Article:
Italy is currently experiencing dramatic drought conditions, caused by low rainfall (rainfall totals in the first half of 2017 80% below normal in several parts of Italy) and exceptionally high temperatures for most of 2017. In southern Italy the drought has led to abundant wildfires causing economic damages and losses of forests. Recently, because of ongoing water scarcity and yield losses, half of the Italian regions are going for asking the natural disaster status. For example, Rome is at risk of drastic water rationing while Coldiretti estimated €2bn worth of damage had been done to Italian agriculture so far.
A brand-new, long-term and globally available satellite soil moisture dataset now allows the Research Institute for Geo-Hydrological Protection of National Research Council (Irpi-Cnr) to closely monitor and predict the impact of the current drought situation. This near-real-time product is produced as part of the Copernicus Climate Changes Service (C3S) portfolio of the European Commission. Irpi-Cnr has been involved in its pre-operational development and assessment.
What do we see in the plots?
The new satellite dataset shows that during the last 10 days (Figure 1) in Italy the soils are much drier than usual. Nowhere else in Europe current soil moisture conditions are as abnormally low as in central Italy. However, also other parts of southern Europe suffer from severe drought, such as France and the Balkans. Like in Italy, these regions have been severely struck by forest fires during the last few weeks. At the same time, large parts of Germany and Poland and also the Bosporus have recently suffered torrential rainfall and floods. This is reflected by the wetter than usual conditions in the image.
The new satellite dataset also allows to look at past soil moisture conditions (Figure 2). Soil moisture data from Southern Tuscany (Grosseto province) show that the soil has already been drier than normal since December 2016. Even though drier than normal conditions occur regularly, the current situation stands out for its intensity and persistence, similar as in the well-known drought years 2007 and 2012.
More details about the C3S satellite soil moisture product
The C3S soil moisture product is based on satellite measurements of microwaves that are either reflected or emitted by the Earth surface. The intensity of the measured signal strongly depends on the amount of water in the soil. The Vienna University of Technology (TU Wien) and the Dutch company VanderSat B.V. have developed methods to convert these measurements into estimates of soil moisture. With the support of various European partners, including Irpi-Cnr, they produced a long-term (1978-present) dataset in the context of the Climate Change Initiative of the European Space Agency (ESA). Within C3S, the Vienna-based Earth Observation Data Centre (EODC) updates this dataset every 10 days with the latest observations. The C3S data will be officially accessible through the European Centre for Medium-range Weather Forecasts (ECMWF) from January 2018 at http://climate.copernicus.eu/ but can already now be visually explored at http://rs.geo.tuwien.ac.at/data_viewer/c3s/.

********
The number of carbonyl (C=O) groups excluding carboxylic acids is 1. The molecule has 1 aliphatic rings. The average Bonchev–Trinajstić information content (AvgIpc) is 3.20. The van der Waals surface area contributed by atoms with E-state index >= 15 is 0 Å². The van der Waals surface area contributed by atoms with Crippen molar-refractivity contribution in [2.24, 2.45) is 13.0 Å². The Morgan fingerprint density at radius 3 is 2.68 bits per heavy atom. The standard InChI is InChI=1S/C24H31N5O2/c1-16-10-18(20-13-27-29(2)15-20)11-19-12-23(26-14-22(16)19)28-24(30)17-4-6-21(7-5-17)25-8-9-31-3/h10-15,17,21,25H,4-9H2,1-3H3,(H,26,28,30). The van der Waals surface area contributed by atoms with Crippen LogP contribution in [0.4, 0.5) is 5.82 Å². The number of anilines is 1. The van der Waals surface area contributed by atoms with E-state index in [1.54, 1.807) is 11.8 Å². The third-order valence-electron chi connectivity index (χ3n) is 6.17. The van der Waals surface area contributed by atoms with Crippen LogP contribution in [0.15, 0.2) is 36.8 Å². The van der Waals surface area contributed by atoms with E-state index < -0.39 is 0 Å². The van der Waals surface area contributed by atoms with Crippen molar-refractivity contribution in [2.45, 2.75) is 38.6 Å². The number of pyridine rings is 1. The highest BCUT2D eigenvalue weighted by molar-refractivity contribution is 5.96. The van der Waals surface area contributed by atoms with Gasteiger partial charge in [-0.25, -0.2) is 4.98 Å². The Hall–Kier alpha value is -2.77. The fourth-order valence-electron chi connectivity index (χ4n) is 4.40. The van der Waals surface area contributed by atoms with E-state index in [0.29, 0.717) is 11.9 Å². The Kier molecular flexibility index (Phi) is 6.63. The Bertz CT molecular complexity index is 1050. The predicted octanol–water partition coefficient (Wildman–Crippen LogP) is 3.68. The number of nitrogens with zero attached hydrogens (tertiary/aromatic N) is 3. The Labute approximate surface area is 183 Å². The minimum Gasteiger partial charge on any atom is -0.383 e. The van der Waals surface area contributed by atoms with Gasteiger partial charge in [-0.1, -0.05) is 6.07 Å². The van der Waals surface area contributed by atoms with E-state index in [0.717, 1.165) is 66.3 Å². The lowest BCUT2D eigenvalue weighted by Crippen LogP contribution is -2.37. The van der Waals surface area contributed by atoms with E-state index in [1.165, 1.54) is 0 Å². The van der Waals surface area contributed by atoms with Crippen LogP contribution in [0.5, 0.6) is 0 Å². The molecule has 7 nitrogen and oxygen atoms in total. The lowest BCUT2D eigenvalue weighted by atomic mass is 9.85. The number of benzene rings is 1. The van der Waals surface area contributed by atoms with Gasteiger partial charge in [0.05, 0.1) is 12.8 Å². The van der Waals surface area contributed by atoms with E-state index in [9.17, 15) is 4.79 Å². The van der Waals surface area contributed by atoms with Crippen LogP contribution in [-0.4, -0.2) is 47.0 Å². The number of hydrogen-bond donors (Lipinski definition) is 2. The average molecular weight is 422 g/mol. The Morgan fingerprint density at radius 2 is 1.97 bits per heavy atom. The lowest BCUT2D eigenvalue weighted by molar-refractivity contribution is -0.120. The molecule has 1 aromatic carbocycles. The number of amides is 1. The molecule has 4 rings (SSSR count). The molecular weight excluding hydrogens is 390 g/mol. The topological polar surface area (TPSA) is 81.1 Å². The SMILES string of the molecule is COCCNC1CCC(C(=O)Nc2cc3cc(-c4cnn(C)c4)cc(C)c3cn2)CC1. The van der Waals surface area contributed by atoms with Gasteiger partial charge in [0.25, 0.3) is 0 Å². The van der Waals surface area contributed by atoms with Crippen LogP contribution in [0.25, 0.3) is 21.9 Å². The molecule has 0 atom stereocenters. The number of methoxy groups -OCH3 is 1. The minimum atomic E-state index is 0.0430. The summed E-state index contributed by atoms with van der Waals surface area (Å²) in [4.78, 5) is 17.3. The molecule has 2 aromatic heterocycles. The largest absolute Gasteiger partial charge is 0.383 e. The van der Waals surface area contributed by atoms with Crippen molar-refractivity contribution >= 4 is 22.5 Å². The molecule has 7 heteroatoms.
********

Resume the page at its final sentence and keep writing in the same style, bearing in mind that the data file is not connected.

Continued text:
How Irpi-Cnr uses C3S satellite soil moisture in their studies
Irpi-Cnr is using the long-term C3S satellite soil moisture dataset for several hydrological applications in several regions of the world. For instance, Irpi-Cnr will use this dataset to develop a drought monitoring system in India. On the other hand, Irpi-Cnr also uses the dataset to improve flood and landslide forecasts. IRPI-CNR will also use this dataset to estimate rainfall on a global scale (http://www.irpi.cnr.it/en/focus/sm2rain/), with projects funded by space agencies and by the Italian Department of Civil Protection. Specifically, the near-real-time availability of the dataset will allow IRPI-CNR to better monitor and make better predictions of natural hazards.
The drought conditions in Italy are expected to aggravate even more because no significant rain and continuing high temperatures are expected for the coming weeks. The satellite soil moisture dataset will be continuously used for monitoring drought conditions throughout the Italian territory and can support local and national authorities facing water scarcity.
Research Group Climate and Environmental Remote Sensing, Vienna University of Technology (TU Wien)